multiple brands enabled the hotelier
to craft unique offers for
customers and exceed sales goals.
— CIO — Make every interaction
meaningful: It's the Marriott philosophy.
This is not an easy task given
the multitude of Marriott brands
and the plethora of campaign
management tools used
to contact customers.
By partnering with brand leaders
and marketing leaders, Marriott's IT
department built a unified framework
for engaging with customers.
The project enabled Marriott
to exceed its revenue goals
while sending customers fewer,
more targeted communications.
The Situation: With more than
3,200 properties operating under
19 brands in 67 countries, Marriott
needed a campaign management
platform that could scale across
brands, programs and marketing
organizations; integrate guest
and efficiently serve offers
to millions of customers.
To read more on this topic
see: Get More from CRM: Activities
vs. Campaigns and The Keys
to Marriott's Success.
What They Did: A cross-functional team
of marketing leaders, brand leaders
and IT defined the experience
they wanted to provide to customers
across all Marriott regions, brands
and franchises. "We needed to fully
understand Marriott's marketing goals,"
says Mike Keppler, senior vice president
of sales, marketing and revenue
management systems. To accomplish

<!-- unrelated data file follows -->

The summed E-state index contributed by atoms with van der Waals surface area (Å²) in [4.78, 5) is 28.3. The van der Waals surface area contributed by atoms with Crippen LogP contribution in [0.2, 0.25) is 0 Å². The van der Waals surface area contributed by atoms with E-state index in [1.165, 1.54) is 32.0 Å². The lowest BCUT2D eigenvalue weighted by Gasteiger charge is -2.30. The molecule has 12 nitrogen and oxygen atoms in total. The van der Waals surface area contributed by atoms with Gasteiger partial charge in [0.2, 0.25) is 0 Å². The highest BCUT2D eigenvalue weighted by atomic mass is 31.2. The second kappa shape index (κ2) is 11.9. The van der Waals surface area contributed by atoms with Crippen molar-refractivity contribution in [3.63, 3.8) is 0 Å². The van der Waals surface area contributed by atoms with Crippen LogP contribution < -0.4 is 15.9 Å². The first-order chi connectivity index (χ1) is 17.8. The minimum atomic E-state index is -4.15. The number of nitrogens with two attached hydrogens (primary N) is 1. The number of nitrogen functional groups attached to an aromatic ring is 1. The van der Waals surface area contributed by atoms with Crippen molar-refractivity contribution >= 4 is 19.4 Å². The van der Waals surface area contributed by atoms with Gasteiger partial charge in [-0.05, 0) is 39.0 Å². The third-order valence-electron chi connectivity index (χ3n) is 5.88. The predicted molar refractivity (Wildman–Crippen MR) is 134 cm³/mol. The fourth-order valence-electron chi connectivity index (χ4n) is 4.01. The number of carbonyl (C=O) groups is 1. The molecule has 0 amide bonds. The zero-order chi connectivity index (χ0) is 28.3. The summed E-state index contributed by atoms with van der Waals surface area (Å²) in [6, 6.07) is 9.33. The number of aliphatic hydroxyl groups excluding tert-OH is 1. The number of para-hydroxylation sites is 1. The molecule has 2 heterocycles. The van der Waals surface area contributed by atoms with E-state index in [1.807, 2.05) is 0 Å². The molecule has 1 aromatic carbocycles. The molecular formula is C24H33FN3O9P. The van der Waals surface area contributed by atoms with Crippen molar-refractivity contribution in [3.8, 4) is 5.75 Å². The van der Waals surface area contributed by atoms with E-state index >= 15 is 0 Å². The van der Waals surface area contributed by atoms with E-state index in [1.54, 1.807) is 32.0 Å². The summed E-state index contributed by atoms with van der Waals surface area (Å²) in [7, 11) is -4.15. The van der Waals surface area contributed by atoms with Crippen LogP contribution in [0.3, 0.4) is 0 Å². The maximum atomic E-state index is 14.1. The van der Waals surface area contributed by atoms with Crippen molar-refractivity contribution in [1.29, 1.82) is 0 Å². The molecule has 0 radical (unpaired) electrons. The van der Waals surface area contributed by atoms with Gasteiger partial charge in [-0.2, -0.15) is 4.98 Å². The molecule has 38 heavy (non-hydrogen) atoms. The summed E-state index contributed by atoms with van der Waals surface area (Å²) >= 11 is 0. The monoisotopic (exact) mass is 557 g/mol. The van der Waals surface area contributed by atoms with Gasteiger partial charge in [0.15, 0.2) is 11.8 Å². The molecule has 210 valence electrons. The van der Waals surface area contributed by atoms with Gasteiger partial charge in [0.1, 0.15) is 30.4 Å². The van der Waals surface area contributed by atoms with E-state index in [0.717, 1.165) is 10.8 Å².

this goal, Marriott built a data
warehouse that provides sales
and marketing employees with
a "working memory" of the customer.
A data appliance provides
the computing power necessary
to very quickly parse large amounts
of disparate data about customers
collected in different hotel systems.
Statistical models derive and
present offers to customers based
on their past preferences
and behavior. Metrics gathered
from each campaign fuel
future campaigns and build upon
the working memory
about each customer.
Why It Was Unique: Marriott knew
its customers visited multiple brands;
for the first time, it had a way to tailor
its offers to how guests use
its different services. In the spring
of 2007, the first e-mail campaign
to use the platform was sent
to 3 million recipients. It included
2.9 million unique messages with
offers targeted to the recipients.
The campaign exceeded its
original revenue goals by
35 percent within six months
of deployment. The platform also
includes a Web-based self-service
tool for regional marketers,
cutting regional campaign
development from six weeks
to two days.
The Takeaway: A cross-functional
approach facilitated the creation
of an end-to-end business
process supported by
technology that provides balanced
marketing with relevant offers.
Rick Swanborg is president of
ICEX and a professor
at Boston University.
For more information,
Sent from Kigali, Rwanda